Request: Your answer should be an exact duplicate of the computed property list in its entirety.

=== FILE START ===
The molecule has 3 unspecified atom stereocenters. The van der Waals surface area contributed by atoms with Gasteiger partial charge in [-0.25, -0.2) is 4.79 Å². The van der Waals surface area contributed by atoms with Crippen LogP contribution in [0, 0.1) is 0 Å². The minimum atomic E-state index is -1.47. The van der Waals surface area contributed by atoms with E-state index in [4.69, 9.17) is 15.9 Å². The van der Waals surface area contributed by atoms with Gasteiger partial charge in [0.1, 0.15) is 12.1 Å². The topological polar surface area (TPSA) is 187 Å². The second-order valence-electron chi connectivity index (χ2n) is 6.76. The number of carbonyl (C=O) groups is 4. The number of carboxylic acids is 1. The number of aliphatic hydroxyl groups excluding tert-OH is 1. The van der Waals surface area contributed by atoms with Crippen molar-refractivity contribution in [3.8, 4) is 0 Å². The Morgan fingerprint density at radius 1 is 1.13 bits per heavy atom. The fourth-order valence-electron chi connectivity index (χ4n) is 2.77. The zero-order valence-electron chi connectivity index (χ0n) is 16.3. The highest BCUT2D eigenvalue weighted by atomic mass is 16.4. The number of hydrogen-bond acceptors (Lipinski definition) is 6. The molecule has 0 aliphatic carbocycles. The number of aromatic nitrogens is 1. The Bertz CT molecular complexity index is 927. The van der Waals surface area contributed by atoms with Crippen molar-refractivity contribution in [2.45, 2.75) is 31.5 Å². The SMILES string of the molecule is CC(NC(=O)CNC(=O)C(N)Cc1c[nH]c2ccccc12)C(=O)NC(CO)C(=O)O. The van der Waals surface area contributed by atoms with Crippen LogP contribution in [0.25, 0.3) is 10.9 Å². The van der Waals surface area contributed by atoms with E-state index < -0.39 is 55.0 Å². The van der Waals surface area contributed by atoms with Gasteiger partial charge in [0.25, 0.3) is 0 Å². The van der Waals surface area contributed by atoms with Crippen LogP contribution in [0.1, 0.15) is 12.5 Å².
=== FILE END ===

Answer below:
The molecule has 3 unspecified atom stereocenters. The van der Waals surface area contributed by atoms with Gasteiger partial charge in [-0.25, -0.2) is 4.79 Å². The van der Waals surface area contributed by atoms with Crippen LogP contribution in [0, 0.1) is 0 Å². The minimum atomic E-state index is -1.47. The van der Waals surface area contributed by atoms with E-state index in [4.69, 9.17) is 15.9 Å². The van der Waals surface area contributed by atoms with Gasteiger partial charge in [0.1, 0.15) is 12.1 Å². The topological polar surface area (TPSA) is 187 Å². The second-order valence-electron chi connectivity index (χ2n) is 6.76. The number of carbonyl (C=O) groups is 4. The number of carboxylic acids is 1. The number of aliphatic hydroxyl groups excluding tert-OH is 1. The van der Waals surface area contributed by atoms with Crippen molar-refractivity contribution in [3.8, 4) is 0 Å². The Morgan fingerprint density at radius 1 is 1.13 bits per heavy atom. The fourth-order valence-electron chi connectivity index (χ4n) is 2.77. The zero-order valence-electron chi connectivity index (χ0n) is 16.3. The highest BCUT2D eigenvalue weighted by atomic mass is 16.4. The number of hydrogen-bond acceptors (Lipinski definition) is 6. The molecule has 0 aliphatic carbocycles. The number of aromatic nitrogens is 1. The Bertz CT molecular complexity index is 927. The van der Waals surface area contributed by atoms with Crippen molar-refractivity contribution in [2.45, 2.75) is 31.5 Å². The SMILES string of the molecule is CC(NC(=O)CNC(=O)C(N)Cc1c[nH]c2ccccc12)C(=O)NC(CO)C(=O)O. The van der Waals surface area contributed by atoms with Crippen LogP contribution in [0.25, 0.3) is 10.9 Å². The van der Waals surface area contributed by atoms with E-state index < -0.39 is 55.0 Å². The van der Waals surface area contributed by atoms with Gasteiger partial charge in [0.25, 0.3) is 0 Å². The van der Waals surface area contributed by atoms with Crippen LogP contribution in [0.1, 0.15) is 12.5 Å².